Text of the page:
Conducting survey research in highly multilingual environments presents unique challenges.
Multilingualism adds a layer of complexity to ensuring a representative sample. If most of the population speaks two or more languages, it becomes difficult to determine which language is the most appropriate for each interviewee, as well as which translation is more easily understood for complex topics (ex. conflict, corruption, civil engagement, reform, etc.). Furthermore, certain languages or dialects can lack a formal writing system. While these languages can be represented phonetically with the roman alphabet, this can prove challenging for interviewers to uniformly understand across different teams.
For example, these linguistic challenges are present in Nigeria. As one of the most linguistically diverse countries in the world, Nigeria is home to over 500 languages and distinct dialects. Furthermore, Nigerians often speak a more localized language in addition to a major language (English, Hausa, Igbo). The map of languages provided by Ethnologue represents the most common languages and language groups in the country.
Lewis, M. Paul (ed.), 2009. Ethnologue: Languages of the World, Sixteenth edition. Dallas, Texas: SIL International. Online version: http://www.ethnologue.com/16.
How then, does ORB navigate multilingualism while remaining efficient in the places that we work? Rather than translate the questionnaire into every language possible in a country, we rely on the knowledge of our local partners to identify which languages and methods comprise a representative sample. This process follows several steps:
1. First, we review the sample with our local teams by administrative divisions. For example, language use in Nigeria is highly segregated by geography. While English and Pidgin may be used across the country, large proportions of the population use Hausa in the North, Yoruba in the South-East, and Igbo in the South-West. While language distribution by geography may not be applicable in every context, it is best practice to consider this before embarking on research.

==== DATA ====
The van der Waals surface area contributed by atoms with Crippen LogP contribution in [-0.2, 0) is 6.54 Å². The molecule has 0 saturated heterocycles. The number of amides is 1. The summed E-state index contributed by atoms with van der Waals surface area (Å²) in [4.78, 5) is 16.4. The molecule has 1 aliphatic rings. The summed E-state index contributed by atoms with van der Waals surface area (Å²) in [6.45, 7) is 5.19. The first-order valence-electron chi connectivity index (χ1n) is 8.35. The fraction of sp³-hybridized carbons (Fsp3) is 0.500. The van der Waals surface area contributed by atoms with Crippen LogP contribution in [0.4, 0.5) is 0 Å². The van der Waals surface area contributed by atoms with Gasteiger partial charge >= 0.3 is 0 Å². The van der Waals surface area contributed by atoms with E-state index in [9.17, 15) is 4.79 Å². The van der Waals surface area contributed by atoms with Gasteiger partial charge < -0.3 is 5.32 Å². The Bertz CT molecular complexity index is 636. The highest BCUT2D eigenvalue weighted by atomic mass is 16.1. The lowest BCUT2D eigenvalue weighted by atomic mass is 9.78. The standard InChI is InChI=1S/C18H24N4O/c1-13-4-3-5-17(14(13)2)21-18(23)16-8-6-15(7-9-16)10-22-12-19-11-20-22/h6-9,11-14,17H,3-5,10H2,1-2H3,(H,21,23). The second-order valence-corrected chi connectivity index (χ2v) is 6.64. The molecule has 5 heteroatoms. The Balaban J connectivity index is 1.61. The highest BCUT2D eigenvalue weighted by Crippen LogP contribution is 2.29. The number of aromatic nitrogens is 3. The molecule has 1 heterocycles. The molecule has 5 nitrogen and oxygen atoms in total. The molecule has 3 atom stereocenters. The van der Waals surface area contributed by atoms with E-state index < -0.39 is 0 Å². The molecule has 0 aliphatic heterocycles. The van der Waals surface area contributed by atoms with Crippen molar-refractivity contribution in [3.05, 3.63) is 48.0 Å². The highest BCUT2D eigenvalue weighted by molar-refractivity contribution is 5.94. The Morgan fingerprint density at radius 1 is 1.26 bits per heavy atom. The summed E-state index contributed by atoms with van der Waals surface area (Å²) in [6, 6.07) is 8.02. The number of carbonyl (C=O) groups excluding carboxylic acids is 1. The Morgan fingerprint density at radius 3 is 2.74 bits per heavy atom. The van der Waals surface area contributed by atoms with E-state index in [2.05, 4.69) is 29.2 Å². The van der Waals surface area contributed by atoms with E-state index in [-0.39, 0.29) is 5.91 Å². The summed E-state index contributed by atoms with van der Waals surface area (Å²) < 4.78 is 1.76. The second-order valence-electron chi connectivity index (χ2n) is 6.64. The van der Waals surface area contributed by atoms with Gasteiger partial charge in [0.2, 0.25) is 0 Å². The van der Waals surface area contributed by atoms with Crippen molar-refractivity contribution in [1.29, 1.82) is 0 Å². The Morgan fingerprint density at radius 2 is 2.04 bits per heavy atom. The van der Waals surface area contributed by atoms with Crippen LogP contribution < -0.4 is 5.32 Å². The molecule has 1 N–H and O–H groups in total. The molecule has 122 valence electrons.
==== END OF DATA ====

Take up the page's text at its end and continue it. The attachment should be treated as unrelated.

2. Once we select applicable languages, local teams translate the instruments into each language to ensure consistency across questionnaires. For colloquial languages, we conduct group sessions on oral translation, where interviewers work together to agree upon which translations best represent the written questionnaire. Often, interviewers create a “cheat sheet” with more complex concepts translated into the applicable word or phrase and share this among the full interview team for use. This engages interviewers with the material more deeply; groups spend considerable time debating what phrasing best conveys the message.
Figure 1. Interviewers Practicing Survey in Local Languages, Abuja, Nigeria
Figure 2: Cheat Sheet Created by a Team in Niger Standardizing Concepts in Different Languages
3. Third, we review language data by enumerator during data collection. This ensures that one enumerator is not frequently interviewing in a different language in comparison to others working on the same team in the same area.
4. Fourth, we review language use by ethnicity of respondent. Language use frequently stratifies among ethnic identities in many of the places that we work. When a respondent utilizes an irregular language, we can investigate the reason and ensure that the recorded data is accurate.
Instituting these measures regularly allows us to assess sample representativeness, ensure respondents understand the questionnaire, and address any potential issues while the team is still in the field.